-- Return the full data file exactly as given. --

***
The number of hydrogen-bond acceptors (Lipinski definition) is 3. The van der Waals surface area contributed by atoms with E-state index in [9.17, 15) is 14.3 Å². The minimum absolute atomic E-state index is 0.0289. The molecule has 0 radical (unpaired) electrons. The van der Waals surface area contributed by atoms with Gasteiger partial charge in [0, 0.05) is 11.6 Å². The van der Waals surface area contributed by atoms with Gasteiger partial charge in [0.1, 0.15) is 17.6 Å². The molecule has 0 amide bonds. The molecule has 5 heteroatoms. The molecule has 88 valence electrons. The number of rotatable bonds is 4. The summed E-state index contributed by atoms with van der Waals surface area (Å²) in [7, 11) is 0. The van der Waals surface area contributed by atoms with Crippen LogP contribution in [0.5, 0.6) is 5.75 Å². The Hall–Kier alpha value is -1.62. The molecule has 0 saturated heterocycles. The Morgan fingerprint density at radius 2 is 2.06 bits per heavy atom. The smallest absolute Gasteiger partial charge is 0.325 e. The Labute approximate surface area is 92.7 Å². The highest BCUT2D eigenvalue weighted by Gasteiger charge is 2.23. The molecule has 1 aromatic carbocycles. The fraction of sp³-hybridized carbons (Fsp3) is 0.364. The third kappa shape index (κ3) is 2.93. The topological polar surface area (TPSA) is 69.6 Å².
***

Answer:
The number of hydrogen-bond acceptors (Lipinski definition) is 3. The van der Waals surface area contributed by atoms with E-state index in [9.17, 15) is 14.3 Å². The minimum absolute atomic E-state index is 0.0289. The molecule has 0 radical (unpaired) electrons. The van der Waals surface area contributed by atoms with Gasteiger partial charge in [0, 0.05) is 11.6 Å². The van der Waals surface area contributed by atoms with Gasteiger partial charge in [0.1, 0.15) is 17.6 Å². The molecule has 0 amide bonds. The molecule has 5 heteroatoms. The molecule has 88 valence electrons. The number of rotatable bonds is 4. The summed E-state index contributed by atoms with van der Waals surface area (Å²) in [7, 11) is 0. The van der Waals surface area contributed by atoms with Crippen LogP contribution in [0.5, 0.6) is 5.75 Å². The Hall–Kier alpha value is -1.62. The molecule has 0 saturated heterocycles. The Morgan fingerprint density at radius 2 is 2.06 bits per heavy atom. The smallest absolute Gasteiger partial charge is 0.325 e. The Labute approximate surface area is 92.7 Å². The highest BCUT2D eigenvalue weighted by Gasteiger charge is 2.23. The molecule has 1 aromatic carbocycles. The fraction of sp³-hybridized carbons (Fsp3) is 0.364. The third kappa shape index (κ3) is 2.93. The topological polar surface area (TPSA) is 69.6 Å².